Marshall S. Cornwell

From Wikipedia, the free encyclopedia
Jump to: navigation, search
Marshall S. Cornwell
Marshall S Cornwell.png
Born Marshall Silas Cornwell
(1871-10-18)October 18, 1871
near Springfield, Hampshire County, West Virginia, United States
Died May 26, 1898(1898-05-26) (aged 26)
Romney, West Virginia, United States
Resting place
Indian Mound Cemetery, Romney, West Virginia, United States
Nationality American
Ethnicity European American
Citizenship United States of America
Occupation newspaper publisher and editor, journalist, writer, and poet
Parents Jacob H. Cornwell
Mary Eleanor Taylor
Relatives William B. Cornwell (brother)
John J. Cornwell (brother)
Stephen Ailes (great-nephew)

Marshall Silas Cornwell (October 18, 1871 – May 26, 1898) was a 19th century American newspaper publisher and editor, writer, and poet in the U.S. state of West Virginia. Cornwell served as the publisher and editor of the Gazette newspaper in Petersburg and of the The Inter-Mountain newspaper in Elkins. During his convalescence from an illness, Cornwell began writing poetry, a volume of which was published posthumously in 1899 entitled Wheat and Chaff. Cornwell was a younger brother of railroad and timber executive William B. Cornwell (1864–1926) and West Virginia Governor John Jacob Cornwell (1867–1953).

Early life and education[edit]

Marshall Silas Cornwell[1] was born on his family's farm on South Branch Mountain (also known as "Jersey Mountain")[1] near Springfield, 12 miles (19 km) from Romney, in Hampshire County, West Virginia on October 18, 1871.[1][2][3][4][5] He was the third-eldest son and child of Jacob H. Cornwell and his wife Mary Eleanor Taylor.[1][4][5] Cornwell's older brothers were railroad and timber executive William B. Cornwell (1864–1926) and John Jacob Cornwell (1867–1953), who served as the 15th Governor of West Virginia (1917–1921).[1][5]

Cornwell grew to adulthood on his family's farm and although he did not have access to a liberal education, he received his education at home and in rural schools.[2][3][6] As an autodidact in various subjects, he was well-read, exhibited an "insatiable thirst for knowledge," and possessed a remarkable memory.[2][6]

Newspaper publisher[edit]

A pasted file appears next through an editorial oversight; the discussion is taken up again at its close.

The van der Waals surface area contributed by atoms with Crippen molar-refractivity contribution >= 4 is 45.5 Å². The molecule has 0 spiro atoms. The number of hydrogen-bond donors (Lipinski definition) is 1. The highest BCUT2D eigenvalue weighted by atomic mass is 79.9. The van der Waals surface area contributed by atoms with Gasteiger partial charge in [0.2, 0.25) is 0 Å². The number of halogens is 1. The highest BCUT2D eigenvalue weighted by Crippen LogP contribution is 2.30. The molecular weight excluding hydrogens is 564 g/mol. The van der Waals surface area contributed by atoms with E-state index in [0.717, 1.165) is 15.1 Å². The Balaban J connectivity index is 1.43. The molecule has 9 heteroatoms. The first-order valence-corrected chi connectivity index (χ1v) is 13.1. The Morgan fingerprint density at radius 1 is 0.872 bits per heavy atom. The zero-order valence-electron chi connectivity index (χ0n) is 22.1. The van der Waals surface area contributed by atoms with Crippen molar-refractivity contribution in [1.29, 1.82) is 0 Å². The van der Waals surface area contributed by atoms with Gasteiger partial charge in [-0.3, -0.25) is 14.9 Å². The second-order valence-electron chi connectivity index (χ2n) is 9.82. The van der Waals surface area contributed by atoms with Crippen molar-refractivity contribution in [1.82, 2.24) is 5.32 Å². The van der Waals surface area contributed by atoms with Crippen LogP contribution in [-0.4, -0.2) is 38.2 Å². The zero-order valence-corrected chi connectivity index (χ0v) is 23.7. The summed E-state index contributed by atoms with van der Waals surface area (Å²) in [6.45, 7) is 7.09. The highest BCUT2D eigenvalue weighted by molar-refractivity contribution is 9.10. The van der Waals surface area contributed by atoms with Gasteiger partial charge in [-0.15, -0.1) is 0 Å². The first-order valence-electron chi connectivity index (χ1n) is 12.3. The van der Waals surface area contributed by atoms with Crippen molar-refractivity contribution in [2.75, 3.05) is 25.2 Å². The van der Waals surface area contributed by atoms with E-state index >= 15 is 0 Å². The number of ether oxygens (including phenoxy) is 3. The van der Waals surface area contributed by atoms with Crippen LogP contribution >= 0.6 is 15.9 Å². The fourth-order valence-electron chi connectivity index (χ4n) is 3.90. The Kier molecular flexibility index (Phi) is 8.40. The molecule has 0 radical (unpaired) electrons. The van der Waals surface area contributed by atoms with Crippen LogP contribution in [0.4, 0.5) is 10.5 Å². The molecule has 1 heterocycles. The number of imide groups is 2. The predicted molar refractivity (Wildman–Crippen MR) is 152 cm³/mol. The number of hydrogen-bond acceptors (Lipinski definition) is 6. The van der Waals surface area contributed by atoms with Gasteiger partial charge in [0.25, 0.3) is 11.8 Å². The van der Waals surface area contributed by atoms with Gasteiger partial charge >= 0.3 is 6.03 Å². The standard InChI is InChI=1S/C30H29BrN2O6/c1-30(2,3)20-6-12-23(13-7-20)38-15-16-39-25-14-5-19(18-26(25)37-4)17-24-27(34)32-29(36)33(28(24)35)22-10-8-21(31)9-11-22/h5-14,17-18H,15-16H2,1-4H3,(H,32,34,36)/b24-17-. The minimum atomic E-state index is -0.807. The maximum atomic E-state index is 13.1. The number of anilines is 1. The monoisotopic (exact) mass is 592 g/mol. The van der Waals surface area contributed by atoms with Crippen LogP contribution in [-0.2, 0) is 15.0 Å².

Upon leaving his family's farm, Cornwell began editing and publishing the Gazette newspaper in Petersburg in Grant County.[2][3] The Gazette became a successful newspaper under Cornwell's leadership, and its success and his editorials received the attention of United States Senator Stephen Benton Elkins.[3] Elkins invited Cornwell to take charge of The Inter-Mountain newspaper in Elkins in Randolph County.[2][3] Cornwell accepted the position from Elkins and made a success of the paper just as he had done with the Gazette in Petersbug.[3] During this time, Cornwell filled a position as an assistant clerk during a session of the West Virginia Legislature.[3][7]

Declining health and death[edit]

Cornwell's health began to fail and in 1896, he gave up his career as editor of The Inter-Mountain.[3] He sought relief during the winter of 1896 in Florida where he began studying the "character of the country and people."[2][3] It was during his convalescence in Florida that Cornwell began writing poetry.[2][3]

Gravestone at the interment site of Marshall S. Cornwell at Indian Mound Cemetery in Romney, West Virginia.

Cornwell began a correspondence with American writer and poet James Whitcomb Riley.[8] In a letter dated March 12, 1897 from Indianapolis, Indiana, Riley commended Cornwell on a collection of poems he had sent him, with special attention given to his poem "Success."[8] Riley further wrote Cornwell regarding "Success," "...your gift seems genuine and far above that indicated in verse, meeting general approval."[8]

Following Florida, Cornwell travelled to the Rio Grande before returning home to West Virginia, where he died on May 26, 1898 at the age of 26.[2][4][5] He was interred in Indian Mound Cemetery overlooking the South Branch Potomac River in Romney.[2][4]

Literary works[edit]

Cornwell's volume of poems Wheat and Chaff were published posthumously in 1899[2][9][10][11] as a memorial to Cornwell by his surviving brothers William B. and John Jacob Cornwell.[12] It consisted of "verses, letters, and extracts" of Cornwell's writings.[12] According to West Virginia historian Virgil Anson Lewis in his History and Government of West Virginia (1912), Wheat and Chaff was Cornwell's "best and most enduring monument."[2] Cornwell's poem "Success" was published in the St. Louis Globe-Democrat and republished in The Railroad Trainman in 1906.[13][14][15]

References[edit]

  1. ^ a b c d e Munske & Kerns 2004, p. 161.
  2. ^ a b c d e f g h i j k Lewis 1912, p. 271.
  3. ^ a b c d e f g h i j Maxwell & Swisher 1897, p. 448.
  4. ^ a b c d "Indian Mound Cemetery: Hampshire County's Most Historic Cemetery – List of Interments", HistoricHampshire.org (HistoricHampshire.org, Charles C. Hall), retrieved September 28, 2013 
  5. ^ a b c d Ancestry.com (1880), 1880 United States Federal Census; Year: 1880; Census Place: Springfield, Hampshire, West Virginia; Roll: 1403; Family History Film: 1255403; Page: 534D; Enumeration District: 29, retrieved September 28, 2013 
  6. ^ a b Painter 1907, p. 322.
  7. ^ West Virginia Department of Archives and History 1906, p. 274.
  8. ^ a b c Maxwell & Swisher 1897, p. 449.
  9. ^ Ambler 1933, p. 497.
  10. ^ Callahan 1913, p. 567.
  11. ^ "West Virginia Authors & Other Appalachian Authors", West Virginia Storytelling Guild website (West Virginia Storytelling Guild), retrieved September 28, 2013 
  12. ^ a b Painter 1907, p. 321.
  13. ^ Brotherhood of Railroad Trainmen 1906, p. 809.
  14. ^ Brotherhood of Railroad Trainmen 1906, p. 812.
  15. ^ Brotherhood of Railroad Trainmen 1906, p. 816.

Bibliography[edit]

External links[edit]

Media related to Marshall S. Cornwell at Wikimedia Commons